moderate projects in key areas. Table 4.2 compares the contributions of the major recommended projects to the scientific themes. More detailed descriptions of the instruments and the science that they might accomplish can be found in the Working Papers (NRC, 1991).


The infrared and submillimeter portion of the spectrum, from 1 µm to 1000 µm, is poorly explored but is of fundamental importance for almost all aspects of astronomy, from solar system studies to cosmology. Four factors make these wavelengths critical: (1) the expansion of the universe shifts the radiation from primeval objects out of the ultraviolet and visible bands into the infrared; (2) most of the known mass in galaxies is in the form of cool stars that are brightest at wavelengths in the range 1 to 10 µm, depending on the distance to the galaxy; (3) the dust associated with cold gas and star-forming regions obscures objects at wavelengths shorter than 1 µm, but glows brightly at longer wavelengths due to the absorbed energy; and (4) atoms and molecules have rich infrared spectra that can be used to probe the density, temperature, and elemental abundances of astronomical objects.

The technology for detecting infrared and submillimeter radiation has been revolutionized in the last 10 years. A decade ago, astronomers used single detectors on ground-based telescopes to observe in a few spectral windows between 1 and 30 µm. Radio astronomers struggled to detect radiation at wavelengths as short as 1,000 µm. Pioneering astronomers used balloons or airborne telescopes to work between 30 and 1000 µm. In 1983 the Infrared Astronomical Satellite (IRAS) demonstrated that a telescope cooled with liquid helium could approach the theoretical sensitivity limit set by the faint light emitted by interplanetary dust grains. The 1,000-fold increase in sensitivity compared with that of earth-bound telescopes permitted IRAS to survey the entire sky at wavelengths from 12 to 100 µm and to discover important new phenomena, including trails of solid material behind comets, disks of solid material orbiting nearby stars —possibly the remnants of planet formation (Plate 2.1 and Plate 4.1)—and luminous galaxies emitting more than 90 percent of their energy in the infrared. At wavelengths between 100 and 1000 µm, new techniques for detecting radiation using the Kuiper Airborne Observatory (KAO) and ground-based telescopes like the Caltech Submillimeter Observatory (CSO) led to the discovery of spectral lines from atoms and molecules that brought new information about planetary atmospheres, star formation, and interstellar chemistry. Most recently, the development of arrays of detectors operating from 1 to 200 µm has led to the replacement of single-channel photometers by cameras and two-dimensional spectrographs with 50,000 or more individual detectors.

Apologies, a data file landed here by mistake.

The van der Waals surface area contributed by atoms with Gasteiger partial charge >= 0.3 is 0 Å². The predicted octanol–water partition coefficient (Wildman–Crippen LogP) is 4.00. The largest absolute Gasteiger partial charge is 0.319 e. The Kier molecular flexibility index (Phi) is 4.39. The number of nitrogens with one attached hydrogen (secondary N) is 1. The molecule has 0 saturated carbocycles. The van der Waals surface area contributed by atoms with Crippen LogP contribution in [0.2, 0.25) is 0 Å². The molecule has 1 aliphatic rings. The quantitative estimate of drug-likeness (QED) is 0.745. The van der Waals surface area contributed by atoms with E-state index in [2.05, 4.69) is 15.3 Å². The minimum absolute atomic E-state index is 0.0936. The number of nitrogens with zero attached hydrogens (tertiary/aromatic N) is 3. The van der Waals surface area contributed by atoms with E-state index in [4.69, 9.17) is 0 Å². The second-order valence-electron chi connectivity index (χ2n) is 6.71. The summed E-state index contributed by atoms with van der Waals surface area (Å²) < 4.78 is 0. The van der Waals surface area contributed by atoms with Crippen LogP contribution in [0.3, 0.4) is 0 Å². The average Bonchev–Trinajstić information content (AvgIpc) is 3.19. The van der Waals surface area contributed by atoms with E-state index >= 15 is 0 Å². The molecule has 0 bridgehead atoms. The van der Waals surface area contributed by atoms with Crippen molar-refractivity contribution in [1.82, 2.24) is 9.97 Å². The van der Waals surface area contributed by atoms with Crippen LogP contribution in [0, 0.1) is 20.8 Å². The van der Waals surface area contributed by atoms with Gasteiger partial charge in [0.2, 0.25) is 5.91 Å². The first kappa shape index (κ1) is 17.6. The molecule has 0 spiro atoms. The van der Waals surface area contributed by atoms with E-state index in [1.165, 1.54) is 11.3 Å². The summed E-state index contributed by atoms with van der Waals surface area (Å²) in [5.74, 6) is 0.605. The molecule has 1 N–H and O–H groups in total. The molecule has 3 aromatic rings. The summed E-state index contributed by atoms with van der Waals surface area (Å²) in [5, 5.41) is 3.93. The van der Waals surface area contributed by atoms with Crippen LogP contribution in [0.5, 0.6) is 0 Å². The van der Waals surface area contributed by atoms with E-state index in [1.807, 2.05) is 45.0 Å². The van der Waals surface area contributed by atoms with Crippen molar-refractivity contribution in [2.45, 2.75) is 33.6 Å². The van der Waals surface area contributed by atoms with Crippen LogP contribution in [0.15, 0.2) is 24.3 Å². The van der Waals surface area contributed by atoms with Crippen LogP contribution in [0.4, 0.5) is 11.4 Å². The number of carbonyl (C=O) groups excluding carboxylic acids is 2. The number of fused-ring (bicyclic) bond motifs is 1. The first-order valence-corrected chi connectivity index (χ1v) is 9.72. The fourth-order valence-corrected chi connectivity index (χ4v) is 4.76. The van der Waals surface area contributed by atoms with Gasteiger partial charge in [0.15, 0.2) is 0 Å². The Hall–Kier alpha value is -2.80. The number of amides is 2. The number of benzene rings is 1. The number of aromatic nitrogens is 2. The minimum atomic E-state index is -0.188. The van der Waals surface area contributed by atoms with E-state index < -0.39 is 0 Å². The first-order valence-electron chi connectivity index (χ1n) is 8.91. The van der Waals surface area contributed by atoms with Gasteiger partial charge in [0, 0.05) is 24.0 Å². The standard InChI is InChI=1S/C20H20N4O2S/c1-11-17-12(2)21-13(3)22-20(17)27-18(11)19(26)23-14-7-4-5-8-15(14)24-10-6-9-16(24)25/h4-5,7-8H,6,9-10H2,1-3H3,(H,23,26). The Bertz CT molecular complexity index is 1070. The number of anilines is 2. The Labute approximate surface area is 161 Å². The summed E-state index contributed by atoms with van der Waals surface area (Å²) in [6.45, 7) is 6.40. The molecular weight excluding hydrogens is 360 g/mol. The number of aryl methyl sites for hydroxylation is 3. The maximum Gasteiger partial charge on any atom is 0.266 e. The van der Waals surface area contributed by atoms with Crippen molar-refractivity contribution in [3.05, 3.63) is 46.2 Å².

The large initiative accorded the highest priority by this committee is

The National Academies of Sciences, Engineering, and Medicine
500 Fifth St. N.W. | Washington, D.C. 20001

Copyright © National Academy of Sciences. All rights reserved.
Terms of Use and Privacy Statement